Ultimately the goal is to be able to maintain that small bit of breath in the vase area throughout the day, during all our activities - walking, talking, eating, drinking, driving. For some people, this ability becomes automatic after only a short while of practice. For others, it may require a bit more time.


I have to admit that, even after years of practicing, I still find that I sometimes lose my connection to my home base, especially when meeting with people who are very speedy. I’m a bit of a speedy person myself, and meeting other speedy people acts as a kind of subtle body stimulus. I get caught up in their restless and displaced energy and consequently become a bit restless, nervous, and sometimes even anxious. So I take what I call a reminder breath: exhaling completely, breathing down into the vase area, and then exhaling again leaving a little bit of breath in the lung’s home.”

"First, acknowledging it is called recognizing one's nature. Next, we must be decisive about what is recognized. This is more complicated, because who really decides? Is it conceptual mind that settles it? Or is it rigpa itself that decides? or is it your teacher who makes up your mind - "The guru said so, so it must be true"? Or will modern technology validate it for you? Could you go to the Rigpa Lab and check your heart and brain with instruments to decide if your rigpa is fine and fit, if your nonduality is in good shape?

How do you resolve this point? It may be tough to have to immediately endorse your own experience, but we can decide upon it if we feel even 60 percent confident that it's actually rigpa. As the basis for verifying, we use our teacher's words, the words of an authentic scripture, and our own experience. When our state of experiencing rigpa really is rigpa, there is within that an automatic feeling of certainty. To arrive at that certainty you need to give some time to the process, and you also need to have passion. There is a point at which the certainty is built-in, automatic certainty. Once we get to this natural, unshakable certainty, we feel so sure that even if the Buddha himself came before us and said, "Hey, you're wrong, it's not rigpa!" we would thank him for coming, but it would not change our certainty at all. At a certain point the qualities of empty essence, cognizant nature, and unconfined capacity become so utterly obvious that we really know. At this point, we have gained the certainty that whatever occurs in our minds can be freed by itself."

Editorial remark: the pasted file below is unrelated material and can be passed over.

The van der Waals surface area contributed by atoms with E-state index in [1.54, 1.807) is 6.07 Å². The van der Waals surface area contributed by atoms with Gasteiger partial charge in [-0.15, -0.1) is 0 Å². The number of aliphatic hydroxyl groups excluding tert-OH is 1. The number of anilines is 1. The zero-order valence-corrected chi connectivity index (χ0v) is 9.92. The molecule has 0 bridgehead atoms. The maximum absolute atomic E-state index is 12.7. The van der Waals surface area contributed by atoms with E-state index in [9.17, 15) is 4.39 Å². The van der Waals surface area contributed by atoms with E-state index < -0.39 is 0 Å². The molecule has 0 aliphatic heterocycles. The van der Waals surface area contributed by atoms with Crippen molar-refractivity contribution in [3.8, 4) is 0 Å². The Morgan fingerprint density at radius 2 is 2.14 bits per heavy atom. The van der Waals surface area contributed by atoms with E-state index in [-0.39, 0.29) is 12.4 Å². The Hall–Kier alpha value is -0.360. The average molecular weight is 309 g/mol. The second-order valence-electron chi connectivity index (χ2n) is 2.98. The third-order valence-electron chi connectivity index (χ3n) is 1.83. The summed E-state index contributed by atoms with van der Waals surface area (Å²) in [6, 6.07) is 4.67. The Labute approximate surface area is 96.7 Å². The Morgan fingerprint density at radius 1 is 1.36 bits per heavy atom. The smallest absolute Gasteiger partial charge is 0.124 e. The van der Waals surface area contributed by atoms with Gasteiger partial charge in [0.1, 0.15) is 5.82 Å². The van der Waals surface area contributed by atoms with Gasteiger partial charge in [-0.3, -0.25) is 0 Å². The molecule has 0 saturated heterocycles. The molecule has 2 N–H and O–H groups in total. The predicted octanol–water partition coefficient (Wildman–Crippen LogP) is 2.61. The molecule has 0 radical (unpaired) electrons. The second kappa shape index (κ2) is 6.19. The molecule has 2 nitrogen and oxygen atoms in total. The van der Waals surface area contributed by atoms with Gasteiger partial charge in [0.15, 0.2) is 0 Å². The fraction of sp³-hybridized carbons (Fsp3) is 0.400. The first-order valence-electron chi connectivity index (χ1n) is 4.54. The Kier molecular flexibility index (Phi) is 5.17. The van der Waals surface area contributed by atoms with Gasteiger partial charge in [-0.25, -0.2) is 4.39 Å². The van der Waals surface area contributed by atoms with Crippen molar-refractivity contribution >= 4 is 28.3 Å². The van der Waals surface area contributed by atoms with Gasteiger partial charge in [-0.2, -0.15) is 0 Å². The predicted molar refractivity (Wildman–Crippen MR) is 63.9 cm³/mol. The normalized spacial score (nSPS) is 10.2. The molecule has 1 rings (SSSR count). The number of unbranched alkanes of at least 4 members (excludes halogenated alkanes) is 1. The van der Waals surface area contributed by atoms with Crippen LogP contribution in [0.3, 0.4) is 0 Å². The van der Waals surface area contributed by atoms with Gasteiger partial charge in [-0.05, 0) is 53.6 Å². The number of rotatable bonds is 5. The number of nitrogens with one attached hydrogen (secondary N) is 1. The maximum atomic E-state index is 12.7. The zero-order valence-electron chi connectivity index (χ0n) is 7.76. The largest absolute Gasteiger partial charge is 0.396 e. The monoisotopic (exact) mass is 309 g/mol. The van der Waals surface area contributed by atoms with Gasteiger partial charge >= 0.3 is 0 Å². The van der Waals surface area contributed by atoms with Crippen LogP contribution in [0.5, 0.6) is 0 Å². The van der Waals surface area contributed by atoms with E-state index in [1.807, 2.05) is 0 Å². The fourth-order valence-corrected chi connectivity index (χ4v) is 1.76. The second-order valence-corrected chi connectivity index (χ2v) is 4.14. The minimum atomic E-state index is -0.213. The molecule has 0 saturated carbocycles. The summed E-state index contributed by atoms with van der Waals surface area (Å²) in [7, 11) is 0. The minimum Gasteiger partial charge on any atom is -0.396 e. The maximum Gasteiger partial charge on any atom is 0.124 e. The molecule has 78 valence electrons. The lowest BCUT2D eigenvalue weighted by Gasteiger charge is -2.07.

- Tsoknyi Rinpoche, Fearless Simplicity: The Dzogchen Way of Living Freely in a Complex World

At some point, after getting familiarized with the realization and experience of +A and -A, during meditation or practice the experiential taste suddenly syncs into one. That is, the taste of total exertion where a given phenomenon is a seamless exertion with all other interconnected phenomenon, and the non-arising, illusory nature of presencing syncs into one.

Dependent arising thus non-arising, non-arising thus dependent arising.

This is to see the unity of the two truths from the perspective of experiential insight.

When this is, that is. Neither this nor that arises. Dharma is - illusory, unborn, indestructible, and seamlessly connected, great and boundless activity.

While writing this I was reminded of this video - maybe not saying exactly the same thing as what I'm saying, but nonetheless a good video:

And as Thusness pointed out, what I just wrote is similar to what the Chinese text I showed him previously was saying:


(2009-06-16 23:47:38)转载▼